SADJADPOUR: No, I think almost unanimously the feedback we hear from political agitators and human rights activists in Iran is that U.S. military action or Israeli military action would be tremendously detrimental to their cause. I think the way we should help the opposition in Iran is by inhibiting the Iranian regime's ability to control information and control communications. So I tell Israelis, you know, they have a thriving tech industry. They should be helping the Iranian opposition to break down the communication and information barriers.
AMANPOUR: I mean, David, the kind of dirty, little secret is one way would be to negotiate some kind of arrangement, but that's very politically unpopular in this country. Where do you see Iran's nuclear capability six months, a year from now?
ALBRIGHT: Well, I think these methods that have been developed are delayed (ph). Their centrifuge program is not going very well now. It's performed worse this year than last.
AMANPOUR: Could there be another Stuxnet, another computer virus?
ALBRIGHT: At any time. I mean, and there was recent evidence that Stuxnet, the organizers are still active. And so you have a situation where Iran is struggling to put in what they call advanced centrifuges, but they're even struggling with that, and it's delayed.
And so these methods have paid off, and they're -- many are secret. But they are delaying Iran's nuclear program. And they probably should be accelerated, and that should be the focus, is sort of, how do you develop these alternative methods to keep Iran from making a decision to build nuclear weapons?
AMANPOUR: Thank you both very much, indeed.
And coming up, proof for all doubters that foreign aid can, indeed, save precious lives around the world. An amazing story of a child pulled back from the brink of death, when we return.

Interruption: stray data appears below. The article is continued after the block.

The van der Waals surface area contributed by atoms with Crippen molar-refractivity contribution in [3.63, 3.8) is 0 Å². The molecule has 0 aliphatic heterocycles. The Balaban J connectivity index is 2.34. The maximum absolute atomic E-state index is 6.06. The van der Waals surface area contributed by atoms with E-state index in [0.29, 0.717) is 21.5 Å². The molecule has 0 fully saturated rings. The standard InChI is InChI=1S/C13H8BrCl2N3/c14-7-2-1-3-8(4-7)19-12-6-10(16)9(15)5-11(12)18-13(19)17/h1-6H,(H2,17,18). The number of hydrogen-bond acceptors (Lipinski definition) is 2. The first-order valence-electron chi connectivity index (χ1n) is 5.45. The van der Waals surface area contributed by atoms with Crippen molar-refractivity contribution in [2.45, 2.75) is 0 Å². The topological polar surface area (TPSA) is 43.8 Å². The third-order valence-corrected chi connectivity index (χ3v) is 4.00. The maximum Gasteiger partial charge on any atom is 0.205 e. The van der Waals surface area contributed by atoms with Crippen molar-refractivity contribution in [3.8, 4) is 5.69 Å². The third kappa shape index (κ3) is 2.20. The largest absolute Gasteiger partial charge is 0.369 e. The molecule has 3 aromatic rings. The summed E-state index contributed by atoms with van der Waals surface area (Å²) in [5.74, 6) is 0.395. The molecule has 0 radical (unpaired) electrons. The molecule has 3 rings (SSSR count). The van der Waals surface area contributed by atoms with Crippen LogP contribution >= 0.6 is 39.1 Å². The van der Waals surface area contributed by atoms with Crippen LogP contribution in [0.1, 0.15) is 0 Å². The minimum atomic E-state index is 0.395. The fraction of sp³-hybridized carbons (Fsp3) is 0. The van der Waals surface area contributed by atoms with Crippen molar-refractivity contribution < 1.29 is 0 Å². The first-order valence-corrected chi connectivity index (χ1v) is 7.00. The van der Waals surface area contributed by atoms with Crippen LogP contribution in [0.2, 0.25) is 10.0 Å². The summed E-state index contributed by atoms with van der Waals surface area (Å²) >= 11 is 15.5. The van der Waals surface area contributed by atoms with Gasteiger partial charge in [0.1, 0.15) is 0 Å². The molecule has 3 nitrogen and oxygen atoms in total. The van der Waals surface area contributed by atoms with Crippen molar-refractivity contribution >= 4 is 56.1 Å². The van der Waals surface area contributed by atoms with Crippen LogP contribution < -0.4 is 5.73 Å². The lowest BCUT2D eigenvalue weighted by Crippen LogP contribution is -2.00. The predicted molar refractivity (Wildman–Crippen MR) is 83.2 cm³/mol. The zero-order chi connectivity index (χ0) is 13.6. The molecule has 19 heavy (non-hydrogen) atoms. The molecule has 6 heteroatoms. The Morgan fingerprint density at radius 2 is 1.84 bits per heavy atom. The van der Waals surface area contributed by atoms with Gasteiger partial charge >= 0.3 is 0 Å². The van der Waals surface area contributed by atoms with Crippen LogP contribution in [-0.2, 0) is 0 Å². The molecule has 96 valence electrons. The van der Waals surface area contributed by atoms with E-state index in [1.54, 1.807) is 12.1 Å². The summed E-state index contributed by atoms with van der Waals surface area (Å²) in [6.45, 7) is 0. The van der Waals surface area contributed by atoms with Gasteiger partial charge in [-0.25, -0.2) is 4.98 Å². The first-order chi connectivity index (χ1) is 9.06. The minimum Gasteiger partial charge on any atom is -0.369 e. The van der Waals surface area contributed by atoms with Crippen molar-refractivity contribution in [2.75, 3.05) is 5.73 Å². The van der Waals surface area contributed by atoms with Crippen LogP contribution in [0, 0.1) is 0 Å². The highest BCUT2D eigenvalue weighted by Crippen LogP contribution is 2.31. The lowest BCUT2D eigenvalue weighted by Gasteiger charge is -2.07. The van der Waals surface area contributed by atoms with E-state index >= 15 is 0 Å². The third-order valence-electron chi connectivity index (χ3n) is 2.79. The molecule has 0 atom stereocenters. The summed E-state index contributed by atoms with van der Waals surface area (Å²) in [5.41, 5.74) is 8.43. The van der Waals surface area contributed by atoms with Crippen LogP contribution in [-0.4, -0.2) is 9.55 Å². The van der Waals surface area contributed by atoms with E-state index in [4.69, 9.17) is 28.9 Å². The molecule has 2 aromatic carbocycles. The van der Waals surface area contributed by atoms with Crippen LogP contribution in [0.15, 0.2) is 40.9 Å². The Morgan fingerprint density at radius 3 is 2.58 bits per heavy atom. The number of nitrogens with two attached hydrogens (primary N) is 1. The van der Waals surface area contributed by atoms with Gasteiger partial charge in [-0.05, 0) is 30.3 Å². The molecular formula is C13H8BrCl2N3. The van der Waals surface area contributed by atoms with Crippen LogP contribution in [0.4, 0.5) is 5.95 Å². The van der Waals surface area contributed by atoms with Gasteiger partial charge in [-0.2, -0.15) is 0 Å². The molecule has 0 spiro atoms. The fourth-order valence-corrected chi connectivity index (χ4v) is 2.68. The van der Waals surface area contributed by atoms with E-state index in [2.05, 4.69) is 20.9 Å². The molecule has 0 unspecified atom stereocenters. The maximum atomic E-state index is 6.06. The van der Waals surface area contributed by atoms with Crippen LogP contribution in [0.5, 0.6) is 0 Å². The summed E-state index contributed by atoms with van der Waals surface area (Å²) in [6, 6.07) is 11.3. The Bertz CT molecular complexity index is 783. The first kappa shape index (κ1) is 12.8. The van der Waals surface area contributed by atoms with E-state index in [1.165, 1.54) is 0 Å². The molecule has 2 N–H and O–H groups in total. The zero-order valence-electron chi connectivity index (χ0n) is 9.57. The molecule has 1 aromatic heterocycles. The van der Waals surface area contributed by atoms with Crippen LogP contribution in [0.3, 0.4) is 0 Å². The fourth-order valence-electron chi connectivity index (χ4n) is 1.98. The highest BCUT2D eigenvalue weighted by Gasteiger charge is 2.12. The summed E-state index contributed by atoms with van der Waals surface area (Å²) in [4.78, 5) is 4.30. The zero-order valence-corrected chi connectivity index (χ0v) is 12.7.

AMANPOUR: And now for the miraculous story of one little boy who's beaten the odds. It comes from the heart of Africa, Somalia, a nation plagued by drought and driven into famine. For many, relief comes in a refugee camp in Dadaab, Kenya. For months, tens of thousands of desperate families have walked hundreds of miles to reach that camp across the border and to escape certain death.
And that's where ABC's Lama Hasan found this incredible story of survival. And we caution you, though, it is a story of hope, but some of these images are difficult to watch.
HASAN (voice-over): His name is Minhaj (ph), and this is what he looked like in mid-July, 5 months old, weighing seven pounds, a tiny child, emaciated, starving, and close to death.
Minhaj (ph) was taken in at the International Rescue Committee's hospital in Dadaab. What we saw at the camp and that hospital was heart-wrenching and impossible to forget. The ward, packed with children suffering acute malnutrition, mothers looking shell-shocked, praying their kids would live to see another day. We met 2-year-old Farhan (ph), eyes glazed over, body swollen, and skin peeling.
(on-screen): She thought her child had died.
(UNKNOWN): She thought her child was dead.
HASAN (voice-over): Newborn Shukri (ph), so hungry he was chewing his own hand. Adan (ph), another child barely alive. We were there when he was rushed to the hospital and nursed to life.
(on-screen): It's really hard to see kids like this. But what is good is it's nice to come back here and see kids that looked bad earlier in the week and see them looking well and doing better and eating by themselves. I think that's one good thing about coming back here.
(voice-over): But we never saw a miracle quite like this one. Remember Minhaj (ph)? Again, here he was in July. Now look at him today. Just four months later, healthy, happy, with hopes for a bright future.